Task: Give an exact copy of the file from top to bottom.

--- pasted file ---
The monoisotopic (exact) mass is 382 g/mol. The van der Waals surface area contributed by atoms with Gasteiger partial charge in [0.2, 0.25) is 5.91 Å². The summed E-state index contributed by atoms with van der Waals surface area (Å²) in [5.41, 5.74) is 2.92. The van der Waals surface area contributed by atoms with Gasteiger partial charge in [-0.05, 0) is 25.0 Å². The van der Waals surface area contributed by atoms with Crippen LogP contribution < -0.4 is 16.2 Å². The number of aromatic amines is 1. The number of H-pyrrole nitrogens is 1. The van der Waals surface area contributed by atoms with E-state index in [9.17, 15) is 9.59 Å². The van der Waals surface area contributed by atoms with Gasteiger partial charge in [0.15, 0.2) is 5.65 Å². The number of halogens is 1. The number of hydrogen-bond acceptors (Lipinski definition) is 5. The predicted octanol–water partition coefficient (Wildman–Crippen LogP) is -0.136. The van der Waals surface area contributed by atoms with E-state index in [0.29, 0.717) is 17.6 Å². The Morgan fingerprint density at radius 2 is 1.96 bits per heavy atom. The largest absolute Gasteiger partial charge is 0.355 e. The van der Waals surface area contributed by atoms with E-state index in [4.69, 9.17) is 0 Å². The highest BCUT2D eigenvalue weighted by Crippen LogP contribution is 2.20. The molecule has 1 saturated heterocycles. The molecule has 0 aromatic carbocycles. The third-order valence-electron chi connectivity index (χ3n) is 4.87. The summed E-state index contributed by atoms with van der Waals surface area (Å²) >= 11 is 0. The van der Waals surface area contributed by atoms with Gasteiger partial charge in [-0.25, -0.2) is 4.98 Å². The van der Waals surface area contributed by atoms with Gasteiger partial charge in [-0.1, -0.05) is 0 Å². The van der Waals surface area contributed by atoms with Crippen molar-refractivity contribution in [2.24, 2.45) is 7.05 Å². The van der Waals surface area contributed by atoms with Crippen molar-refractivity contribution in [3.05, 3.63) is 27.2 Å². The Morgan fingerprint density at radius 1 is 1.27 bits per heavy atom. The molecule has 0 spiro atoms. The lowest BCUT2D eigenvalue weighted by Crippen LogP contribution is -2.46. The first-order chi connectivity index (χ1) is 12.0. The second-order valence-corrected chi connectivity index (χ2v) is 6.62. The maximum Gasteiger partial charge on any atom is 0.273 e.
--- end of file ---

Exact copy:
The monoisotopic (exact) mass is 382 g/mol. The van der Waals surface area contributed by atoms with Gasteiger partial charge in [0.2, 0.25) is 5.91 Å². The summed E-state index contributed by atoms with van der Waals surface area (Å²) in [5.41, 5.74) is 2.92. The van der Waals surface area contributed by atoms with Gasteiger partial charge in [-0.05, 0) is 25.0 Å². The van der Waals surface area contributed by atoms with Crippen LogP contribution < -0.4 is 16.2 Å². The number of aromatic amines is 1. The number of H-pyrrole nitrogens is 1. The van der Waals surface area contributed by atoms with E-state index in [9.17, 15) is 9.59 Å². The van der Waals surface area contributed by atoms with Gasteiger partial charge in [0.15, 0.2) is 5.65 Å². The number of halogens is 1. The number of hydrogen-bond acceptors (Lipinski definition) is 5. The predicted octanol–water partition coefficient (Wildman–Crippen LogP) is -0.136. The van der Waals surface area contributed by atoms with E-state index in [0.29, 0.717) is 17.6 Å². The Morgan fingerprint density at radius 2 is 1.96 bits per heavy atom. The largest absolute Gasteiger partial charge is 0.355 e. The van der Waals surface area contributed by atoms with E-state index in [4.69, 9.17) is 0 Å². The highest BCUT2D eigenvalue weighted by Crippen LogP contribution is 2.20. The molecule has 1 saturated heterocycles. The molecule has 0 aromatic carbocycles. The third-order valence-electron chi connectivity index (χ3n) is 4.87. The summed E-state index contributed by atoms with van der Waals surface area (Å²) >= 11 is 0. The van der Waals surface area contributed by atoms with Gasteiger partial charge in [-0.25, -0.2) is 4.98 Å². The van der Waals surface area contributed by atoms with Gasteiger partial charge in [-0.1, -0.05) is 0 Å². The van der Waals surface area contributed by atoms with Crippen molar-refractivity contribution in [2.24, 2.45) is 7.05 Å². The van der Waals surface area contributed by atoms with Crippen molar-refractivity contribution in [3.05, 3.63) is 27.2 Å². The Morgan fingerprint density at radius 1 is 1.27 bits per heavy atom. The molecule has 0 spiro atoms. The lowest BCUT2D eigenvalue weighted by Crippen LogP contribution is -2.46. The first-order chi connectivity index (χ1) is 12.0. The second-order valence-corrected chi connectivity index (χ2v) is 6.62. The maximum Gasteiger partial charge on any atom is 0.273 e.